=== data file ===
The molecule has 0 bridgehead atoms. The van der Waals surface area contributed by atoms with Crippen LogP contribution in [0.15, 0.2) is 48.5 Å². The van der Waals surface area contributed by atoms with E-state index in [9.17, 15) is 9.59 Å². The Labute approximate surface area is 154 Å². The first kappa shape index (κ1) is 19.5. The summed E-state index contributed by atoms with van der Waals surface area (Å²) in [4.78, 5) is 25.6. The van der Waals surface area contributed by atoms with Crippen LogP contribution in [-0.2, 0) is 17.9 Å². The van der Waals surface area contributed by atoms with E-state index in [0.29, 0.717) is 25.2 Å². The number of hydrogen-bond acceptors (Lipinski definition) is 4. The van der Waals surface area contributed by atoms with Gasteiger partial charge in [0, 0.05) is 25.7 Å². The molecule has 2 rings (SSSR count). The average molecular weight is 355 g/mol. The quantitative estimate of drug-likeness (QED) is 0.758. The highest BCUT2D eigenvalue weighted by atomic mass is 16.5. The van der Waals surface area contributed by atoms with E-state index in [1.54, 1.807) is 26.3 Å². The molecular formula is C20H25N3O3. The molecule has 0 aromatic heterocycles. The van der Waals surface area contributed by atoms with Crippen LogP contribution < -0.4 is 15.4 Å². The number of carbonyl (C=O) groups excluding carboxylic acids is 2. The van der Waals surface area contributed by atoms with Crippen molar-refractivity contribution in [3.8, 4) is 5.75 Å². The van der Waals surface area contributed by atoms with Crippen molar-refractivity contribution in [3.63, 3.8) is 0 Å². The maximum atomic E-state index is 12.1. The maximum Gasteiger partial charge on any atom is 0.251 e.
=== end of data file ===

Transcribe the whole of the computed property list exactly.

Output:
The molecule has 0 bridgehead atoms. The van der Waals surface area contributed by atoms with Crippen LogP contribution in [0.15, 0.2) is 48.5 Å². The van der Waals surface area contributed by atoms with E-state index in [9.17, 15) is 9.59 Å². The Labute approximate surface area is 154 Å². The first kappa shape index (κ1) is 19.5. The summed E-state index contributed by atoms with van der Waals surface area (Å²) in [4.78, 5) is 25.6. The van der Waals surface area contributed by atoms with Crippen LogP contribution in [-0.2, 0) is 17.9 Å². The van der Waals surface area contributed by atoms with E-state index in [0.29, 0.717) is 25.2 Å². The number of hydrogen-bond acceptors (Lipinski definition) is 4. The van der Waals surface area contributed by atoms with Gasteiger partial charge in [0, 0.05) is 25.7 Å². The molecule has 2 rings (SSSR count). The average molecular weight is 355 g/mol. The quantitative estimate of drug-likeness (QED) is 0.758. The highest BCUT2D eigenvalue weighted by atomic mass is 16.5. The van der Waals surface area contributed by atoms with E-state index in [1.54, 1.807) is 26.3 Å². The molecular formula is C20H25N3O3. The molecule has 0 aromatic heterocycles. The van der Waals surface area contributed by atoms with Crippen LogP contribution < -0.4 is 15.4 Å². The number of carbonyl (C=O) groups excluding carboxylic acids is 2. The van der Waals surface area contributed by atoms with Crippen molar-refractivity contribution in [3.8, 4) is 5.75 Å². The van der Waals surface area contributed by atoms with Crippen molar-refractivity contribution in [3.63, 3.8) is 0 Å². The maximum atomic E-state index is 12.1. The maximum Gasteiger partial charge on any atom is 0.251 e.